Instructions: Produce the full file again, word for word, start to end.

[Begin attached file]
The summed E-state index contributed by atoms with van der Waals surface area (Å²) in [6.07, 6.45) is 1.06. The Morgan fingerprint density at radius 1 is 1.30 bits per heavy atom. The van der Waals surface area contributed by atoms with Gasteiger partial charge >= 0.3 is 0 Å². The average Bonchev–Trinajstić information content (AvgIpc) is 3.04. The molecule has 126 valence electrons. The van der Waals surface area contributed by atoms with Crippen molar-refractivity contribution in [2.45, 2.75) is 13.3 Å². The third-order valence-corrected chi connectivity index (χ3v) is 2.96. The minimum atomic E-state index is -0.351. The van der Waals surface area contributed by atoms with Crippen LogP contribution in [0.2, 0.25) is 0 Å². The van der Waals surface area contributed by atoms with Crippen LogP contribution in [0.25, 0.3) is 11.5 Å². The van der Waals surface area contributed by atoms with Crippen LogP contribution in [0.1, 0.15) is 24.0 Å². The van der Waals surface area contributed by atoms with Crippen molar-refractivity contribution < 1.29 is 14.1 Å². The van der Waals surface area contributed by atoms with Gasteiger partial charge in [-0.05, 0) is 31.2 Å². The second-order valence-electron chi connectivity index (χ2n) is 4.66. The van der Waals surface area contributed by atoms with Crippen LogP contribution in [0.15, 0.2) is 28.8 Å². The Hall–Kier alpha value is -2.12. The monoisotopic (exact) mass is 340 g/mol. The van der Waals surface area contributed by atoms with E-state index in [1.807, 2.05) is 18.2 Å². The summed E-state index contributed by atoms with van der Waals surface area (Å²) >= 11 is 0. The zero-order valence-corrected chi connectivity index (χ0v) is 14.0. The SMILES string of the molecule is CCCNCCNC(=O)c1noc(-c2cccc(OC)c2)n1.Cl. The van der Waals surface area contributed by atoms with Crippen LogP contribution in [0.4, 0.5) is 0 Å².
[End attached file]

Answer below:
The summed E-state index contributed by atoms with van der Waals surface area (Å²) in [6.07, 6.45) is 1.06. The Morgan fingerprint density at radius 1 is 1.30 bits per heavy atom. The van der Waals surface area contributed by atoms with Gasteiger partial charge >= 0.3 is 0 Å². The average Bonchev–Trinajstić information content (AvgIpc) is 3.04. The molecule has 126 valence electrons. The van der Waals surface area contributed by atoms with Crippen molar-refractivity contribution in [2.45, 2.75) is 13.3 Å². The third-order valence-corrected chi connectivity index (χ3v) is 2.96. The minimum atomic E-state index is -0.351. The van der Waals surface area contributed by atoms with Crippen LogP contribution in [0.2, 0.25) is 0 Å². The van der Waals surface area contributed by atoms with Crippen LogP contribution in [0.25, 0.3) is 11.5 Å². The van der Waals surface area contributed by atoms with Crippen LogP contribution in [0.1, 0.15) is 24.0 Å². The van der Waals surface area contributed by atoms with Crippen molar-refractivity contribution < 1.29 is 14.1 Å². The van der Waals surface area contributed by atoms with Gasteiger partial charge in [-0.05, 0) is 31.2 Å². The second-order valence-electron chi connectivity index (χ2n) is 4.66. The van der Waals surface area contributed by atoms with Crippen LogP contribution in [0.15, 0.2) is 28.8 Å². The Hall–Kier alpha value is -2.12. The monoisotopic (exact) mass is 340 g/mol. The van der Waals surface area contributed by atoms with E-state index in [1.807, 2.05) is 18.2 Å². The summed E-state index contributed by atoms with van der Waals surface area (Å²) >= 11 is 0. The zero-order valence-corrected chi connectivity index (χ0v) is 14.0. The SMILES string of the molecule is CCCNCCNC(=O)c1noc(-c2cccc(OC)c2)n1.Cl. The van der Waals surface area contributed by atoms with Crippen LogP contribution in [0.4, 0.5) is 0 Å².